The relationship doesn’t last. None of Gloria’s do. Her come-hither whisper flips to profanity-laced tirades, her batting eyelashes make way for baleful glares. They part ways, and Peter heads back to England, returning to the stage.
Then, in 1981, Gloria contacts Peter again, and he’s shocked by the change in her. Those flashing eyes have dulled, the vivacious face has paled. She’s sick. She admits so herself. But she knows the cure: Peter. Peter’s mother and father. Peter’s house. Peter’s home.
“Could you take me to Liverpool?” she asks, her whisper-sweet voice softer now, weaker. “I could get better there.”
Film Stars Don’t Die in Liverpool. It says so right in the title. Gloria and Peter both hope it’s true.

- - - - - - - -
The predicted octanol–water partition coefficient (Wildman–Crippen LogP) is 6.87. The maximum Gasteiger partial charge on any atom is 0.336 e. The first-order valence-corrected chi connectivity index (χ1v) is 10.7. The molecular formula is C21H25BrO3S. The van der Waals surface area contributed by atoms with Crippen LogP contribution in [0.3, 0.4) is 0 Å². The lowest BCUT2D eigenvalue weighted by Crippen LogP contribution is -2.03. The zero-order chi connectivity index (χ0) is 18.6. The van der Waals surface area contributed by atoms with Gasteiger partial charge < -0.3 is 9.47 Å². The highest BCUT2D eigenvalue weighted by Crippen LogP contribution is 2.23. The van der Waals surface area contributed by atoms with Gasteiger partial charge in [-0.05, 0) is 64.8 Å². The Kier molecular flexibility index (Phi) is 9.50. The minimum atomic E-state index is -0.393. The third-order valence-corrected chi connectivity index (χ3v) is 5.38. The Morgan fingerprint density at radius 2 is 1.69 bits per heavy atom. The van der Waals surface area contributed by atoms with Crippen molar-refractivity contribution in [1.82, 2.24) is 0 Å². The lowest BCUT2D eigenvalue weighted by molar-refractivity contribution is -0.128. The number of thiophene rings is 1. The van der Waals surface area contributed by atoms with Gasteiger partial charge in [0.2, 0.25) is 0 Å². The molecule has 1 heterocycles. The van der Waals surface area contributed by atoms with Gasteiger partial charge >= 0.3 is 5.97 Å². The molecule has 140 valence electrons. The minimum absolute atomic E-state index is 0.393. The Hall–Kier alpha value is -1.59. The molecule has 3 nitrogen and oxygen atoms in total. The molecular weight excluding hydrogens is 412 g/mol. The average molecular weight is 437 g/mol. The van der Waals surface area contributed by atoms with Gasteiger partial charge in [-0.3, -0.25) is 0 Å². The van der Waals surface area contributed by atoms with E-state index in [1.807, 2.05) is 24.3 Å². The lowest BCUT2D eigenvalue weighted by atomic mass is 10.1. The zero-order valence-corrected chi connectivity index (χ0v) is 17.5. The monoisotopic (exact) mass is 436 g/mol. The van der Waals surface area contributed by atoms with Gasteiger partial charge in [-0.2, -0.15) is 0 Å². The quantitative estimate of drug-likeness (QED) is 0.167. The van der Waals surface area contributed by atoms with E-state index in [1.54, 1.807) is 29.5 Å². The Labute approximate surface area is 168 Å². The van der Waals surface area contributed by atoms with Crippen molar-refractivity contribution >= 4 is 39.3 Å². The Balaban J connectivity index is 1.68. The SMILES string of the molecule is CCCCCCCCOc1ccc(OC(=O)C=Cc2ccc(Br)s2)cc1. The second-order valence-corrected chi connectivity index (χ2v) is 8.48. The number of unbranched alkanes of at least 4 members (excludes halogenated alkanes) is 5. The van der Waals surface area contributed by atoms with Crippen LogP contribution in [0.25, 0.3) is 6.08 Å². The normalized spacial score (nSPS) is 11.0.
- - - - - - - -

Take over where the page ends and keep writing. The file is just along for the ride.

Gloria and Peter’s relationship comes freighted with its share of problems. But whatever those may be, let’s not deny this simple, powerful truth: Peter loves Gloria—wholly, tenderly and sacrificially.
We initially see his devotion when his romance with Gloria is at its most passionate, but it really comes to the forefront when the relationship hits its second stanza, when Gloria is ill. He cares for her deeply, and so he cares for her literally, even going so far as to “burp” her. It’s not easy work, and he doesn’t do it perfectly. But the love and tenderness he shows takes this problematic relationship to a place of deep poignancy.
But it’s not just Peter who steps up his game.